Empaako tradition is a naming system practised by Batooro, Banyoro, Batuku, Batagwenda and Banyabindi communities of western Uganda, whereby children are given one of twelve names shared across the communities in addition to their given and family names. Addressing a person by her or his Empaako name is a positive affirmation of social ties. It can be used as a greeting or a declaration of affection, respect, honour or love. The practice is associated with rituals and ceremonies whose meaning reinforces identity and belief systems. At the time of its inscription on the Urgent Safeguarding List in 2013, the Committee requested an extraordinary report to be examined at its tenth session.
Effectiveness of the safeguarding plan
The main objectives for safeguarding the element were to review the safeguarding plan, increase accessibility of information and knowledge about the element, and enhance the capacity of bearers to transmit knowledge and skills. The main results of the activities undertaken include a participatory review of the existing safeguarding plan; a safeguarding programme and mechanisms established for effective community and stakeholder participation; International Assistance requests elaborated and submitted to UNESCO; the implementation of a three-month pilot Empaako heritage conservation project by Banyoro communities and a fundraising strategy. The safeguarding activities also contributed to an increase in the mobilisation of stakeholders, leaders of rituals and 44 clans from the five communities, to revitalise the element. Public events, press conferences, festivals, workshops, a brochure and activities involving public leaders were reported to be very effective in raising awareness of the element and intangible cultural heritage in general for the specific communities and the Ugandan population. A monthly forum for representatives of the clans, established during the nomination process, has since been strengthened and is very effective in disseminating information and knowledge at the grassroots level. It has also contributed with the involvement of performers and artists for dissemination of safeguarding objectives. For example, regarding the raising of a monument in the main town of Empaako land.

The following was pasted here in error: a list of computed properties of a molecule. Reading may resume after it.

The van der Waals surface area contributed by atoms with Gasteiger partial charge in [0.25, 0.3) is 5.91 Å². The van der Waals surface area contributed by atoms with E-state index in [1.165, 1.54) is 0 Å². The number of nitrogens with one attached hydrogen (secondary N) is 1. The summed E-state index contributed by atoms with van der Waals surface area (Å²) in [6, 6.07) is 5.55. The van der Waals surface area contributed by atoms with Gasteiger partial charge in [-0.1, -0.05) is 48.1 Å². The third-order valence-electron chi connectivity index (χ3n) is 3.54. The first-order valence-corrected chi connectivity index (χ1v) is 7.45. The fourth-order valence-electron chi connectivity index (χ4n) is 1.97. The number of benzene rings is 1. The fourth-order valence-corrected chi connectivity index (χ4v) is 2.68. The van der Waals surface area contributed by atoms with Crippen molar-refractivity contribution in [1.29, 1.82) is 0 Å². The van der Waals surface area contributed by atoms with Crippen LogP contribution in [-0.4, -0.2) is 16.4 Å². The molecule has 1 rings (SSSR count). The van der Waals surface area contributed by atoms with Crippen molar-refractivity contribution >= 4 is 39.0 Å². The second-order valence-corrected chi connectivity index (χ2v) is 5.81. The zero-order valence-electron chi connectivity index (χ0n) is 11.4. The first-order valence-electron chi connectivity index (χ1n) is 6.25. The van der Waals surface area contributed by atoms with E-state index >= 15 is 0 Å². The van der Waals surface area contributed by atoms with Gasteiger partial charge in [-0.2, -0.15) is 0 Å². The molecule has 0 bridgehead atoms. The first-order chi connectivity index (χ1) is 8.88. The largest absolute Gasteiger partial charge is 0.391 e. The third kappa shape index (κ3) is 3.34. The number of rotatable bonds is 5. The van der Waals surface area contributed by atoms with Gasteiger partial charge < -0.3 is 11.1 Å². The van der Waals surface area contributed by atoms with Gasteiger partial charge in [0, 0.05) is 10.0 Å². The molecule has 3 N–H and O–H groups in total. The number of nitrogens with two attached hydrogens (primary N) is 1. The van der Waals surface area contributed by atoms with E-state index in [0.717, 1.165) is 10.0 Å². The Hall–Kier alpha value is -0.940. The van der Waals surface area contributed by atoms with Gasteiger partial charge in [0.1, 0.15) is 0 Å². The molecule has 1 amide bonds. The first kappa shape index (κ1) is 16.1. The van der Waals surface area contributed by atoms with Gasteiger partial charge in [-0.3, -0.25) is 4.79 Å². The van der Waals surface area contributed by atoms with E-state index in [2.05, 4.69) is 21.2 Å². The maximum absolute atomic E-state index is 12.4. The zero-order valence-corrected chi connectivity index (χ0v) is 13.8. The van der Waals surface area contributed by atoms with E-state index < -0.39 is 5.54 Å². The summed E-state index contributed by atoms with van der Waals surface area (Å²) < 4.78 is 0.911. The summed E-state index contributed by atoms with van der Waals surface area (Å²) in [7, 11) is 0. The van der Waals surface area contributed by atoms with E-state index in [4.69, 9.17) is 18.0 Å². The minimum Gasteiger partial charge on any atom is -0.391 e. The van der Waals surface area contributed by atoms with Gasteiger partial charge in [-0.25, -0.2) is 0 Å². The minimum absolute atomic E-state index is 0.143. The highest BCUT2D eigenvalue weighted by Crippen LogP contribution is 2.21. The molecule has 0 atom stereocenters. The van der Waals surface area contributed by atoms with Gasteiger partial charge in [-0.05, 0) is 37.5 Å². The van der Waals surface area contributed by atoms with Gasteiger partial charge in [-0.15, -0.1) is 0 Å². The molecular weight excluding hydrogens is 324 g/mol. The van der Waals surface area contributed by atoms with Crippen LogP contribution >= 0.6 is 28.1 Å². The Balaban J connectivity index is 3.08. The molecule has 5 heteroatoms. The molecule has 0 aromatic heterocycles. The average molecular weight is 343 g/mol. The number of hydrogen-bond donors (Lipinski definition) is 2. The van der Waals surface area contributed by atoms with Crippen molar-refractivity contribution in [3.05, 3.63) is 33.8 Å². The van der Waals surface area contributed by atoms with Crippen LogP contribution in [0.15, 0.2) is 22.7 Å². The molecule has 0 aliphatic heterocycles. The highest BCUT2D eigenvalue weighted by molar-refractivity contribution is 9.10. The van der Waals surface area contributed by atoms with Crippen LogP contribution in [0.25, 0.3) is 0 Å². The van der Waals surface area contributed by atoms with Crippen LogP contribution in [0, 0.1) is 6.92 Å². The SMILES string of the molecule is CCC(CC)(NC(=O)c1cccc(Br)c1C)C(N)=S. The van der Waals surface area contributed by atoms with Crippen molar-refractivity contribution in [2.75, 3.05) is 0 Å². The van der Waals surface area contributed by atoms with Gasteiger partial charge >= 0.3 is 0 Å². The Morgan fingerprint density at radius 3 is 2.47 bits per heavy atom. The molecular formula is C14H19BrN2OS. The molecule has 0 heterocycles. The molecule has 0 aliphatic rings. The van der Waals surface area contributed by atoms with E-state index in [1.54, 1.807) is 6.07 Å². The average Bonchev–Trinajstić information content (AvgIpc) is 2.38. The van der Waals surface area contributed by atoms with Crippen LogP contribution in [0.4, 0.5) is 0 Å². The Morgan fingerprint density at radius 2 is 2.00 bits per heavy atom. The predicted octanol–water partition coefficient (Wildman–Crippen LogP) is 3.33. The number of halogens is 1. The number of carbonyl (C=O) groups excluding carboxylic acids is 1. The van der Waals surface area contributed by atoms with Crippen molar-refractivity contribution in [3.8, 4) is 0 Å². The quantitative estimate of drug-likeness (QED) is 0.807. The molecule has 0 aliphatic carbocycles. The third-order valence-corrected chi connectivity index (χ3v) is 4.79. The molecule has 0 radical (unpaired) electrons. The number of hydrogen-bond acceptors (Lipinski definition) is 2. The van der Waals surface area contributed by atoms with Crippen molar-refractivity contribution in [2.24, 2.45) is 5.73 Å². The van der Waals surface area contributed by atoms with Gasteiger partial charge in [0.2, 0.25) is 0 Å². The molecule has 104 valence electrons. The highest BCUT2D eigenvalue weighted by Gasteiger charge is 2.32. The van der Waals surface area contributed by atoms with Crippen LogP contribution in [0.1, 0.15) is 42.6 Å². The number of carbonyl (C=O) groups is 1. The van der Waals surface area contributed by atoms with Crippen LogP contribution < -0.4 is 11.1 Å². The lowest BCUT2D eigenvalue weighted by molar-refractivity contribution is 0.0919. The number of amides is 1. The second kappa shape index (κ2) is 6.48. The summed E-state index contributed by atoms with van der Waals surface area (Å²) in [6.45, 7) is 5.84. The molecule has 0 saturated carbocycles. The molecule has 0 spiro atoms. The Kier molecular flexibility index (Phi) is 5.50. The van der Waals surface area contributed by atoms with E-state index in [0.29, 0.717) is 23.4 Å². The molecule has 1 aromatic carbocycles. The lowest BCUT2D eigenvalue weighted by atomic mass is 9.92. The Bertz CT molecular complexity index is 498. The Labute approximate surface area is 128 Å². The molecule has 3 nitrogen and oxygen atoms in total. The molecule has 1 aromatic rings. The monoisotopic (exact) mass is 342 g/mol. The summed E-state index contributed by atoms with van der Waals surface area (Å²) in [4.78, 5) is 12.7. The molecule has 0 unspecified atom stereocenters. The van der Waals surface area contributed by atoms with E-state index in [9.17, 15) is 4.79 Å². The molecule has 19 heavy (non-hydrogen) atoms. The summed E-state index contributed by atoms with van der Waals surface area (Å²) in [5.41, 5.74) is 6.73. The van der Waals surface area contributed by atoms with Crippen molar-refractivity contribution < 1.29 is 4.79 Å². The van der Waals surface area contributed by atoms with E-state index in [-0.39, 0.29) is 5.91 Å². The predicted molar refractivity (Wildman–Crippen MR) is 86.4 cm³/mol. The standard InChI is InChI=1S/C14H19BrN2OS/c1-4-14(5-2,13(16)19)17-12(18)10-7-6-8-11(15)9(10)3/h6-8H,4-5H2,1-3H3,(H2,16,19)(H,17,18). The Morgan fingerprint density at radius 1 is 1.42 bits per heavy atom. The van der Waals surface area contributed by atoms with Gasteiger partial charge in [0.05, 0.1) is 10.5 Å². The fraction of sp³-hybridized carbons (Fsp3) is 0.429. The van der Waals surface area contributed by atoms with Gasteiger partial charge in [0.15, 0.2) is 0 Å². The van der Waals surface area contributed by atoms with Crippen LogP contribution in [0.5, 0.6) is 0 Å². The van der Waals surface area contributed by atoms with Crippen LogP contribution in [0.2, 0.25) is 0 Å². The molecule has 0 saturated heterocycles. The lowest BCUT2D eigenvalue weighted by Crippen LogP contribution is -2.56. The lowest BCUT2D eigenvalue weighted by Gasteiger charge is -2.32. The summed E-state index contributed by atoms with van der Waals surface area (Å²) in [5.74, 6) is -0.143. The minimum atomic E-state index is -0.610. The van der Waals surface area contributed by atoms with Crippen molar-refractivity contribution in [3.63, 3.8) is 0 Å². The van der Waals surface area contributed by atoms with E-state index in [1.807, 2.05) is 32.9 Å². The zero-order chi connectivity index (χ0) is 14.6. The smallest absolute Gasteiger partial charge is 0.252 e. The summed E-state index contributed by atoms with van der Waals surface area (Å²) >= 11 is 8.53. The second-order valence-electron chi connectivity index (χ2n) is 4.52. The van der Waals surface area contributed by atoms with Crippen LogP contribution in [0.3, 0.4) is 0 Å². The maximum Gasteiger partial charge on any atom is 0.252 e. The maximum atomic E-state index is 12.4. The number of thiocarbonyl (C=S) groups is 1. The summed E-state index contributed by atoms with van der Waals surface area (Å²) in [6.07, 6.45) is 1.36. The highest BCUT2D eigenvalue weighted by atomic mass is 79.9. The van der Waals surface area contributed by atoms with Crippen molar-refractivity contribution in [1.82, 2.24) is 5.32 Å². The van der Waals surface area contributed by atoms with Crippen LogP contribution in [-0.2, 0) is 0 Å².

Many safeguarding initiatives have been planned, financed and undertaken by the communities, as well as individuals and groups. Members of the forum and cultural institutions within the five communities, such as chiefdoms, kingdoms and voluntary community associations, are responsible for managing these initiatives. During the reporting exercise, leaders from these institutions provided information on views of the communities regarding what achievements and challenges. The report was also sent to the communities for their comments and discussed at two monthly forum sessions.
Viability and current risks
The element is facing loss of meaning, social value and knowledge among bearers. A decline in observance of the naming ceremonies, as well as the number of bearers are among the main threats to viability of the element. Moreover, those who still give their children an Empaako name often abandon the associated rituals. In addition, it has been reported that there have been attacks on the practice from some religious groups mainly because of lack of knowledge about its meaning. In parallel, the language of the Empaako tradition, Runyoro-Rutooro, is declining in usage even among traditional bearer communities in favour of other more dominant languages.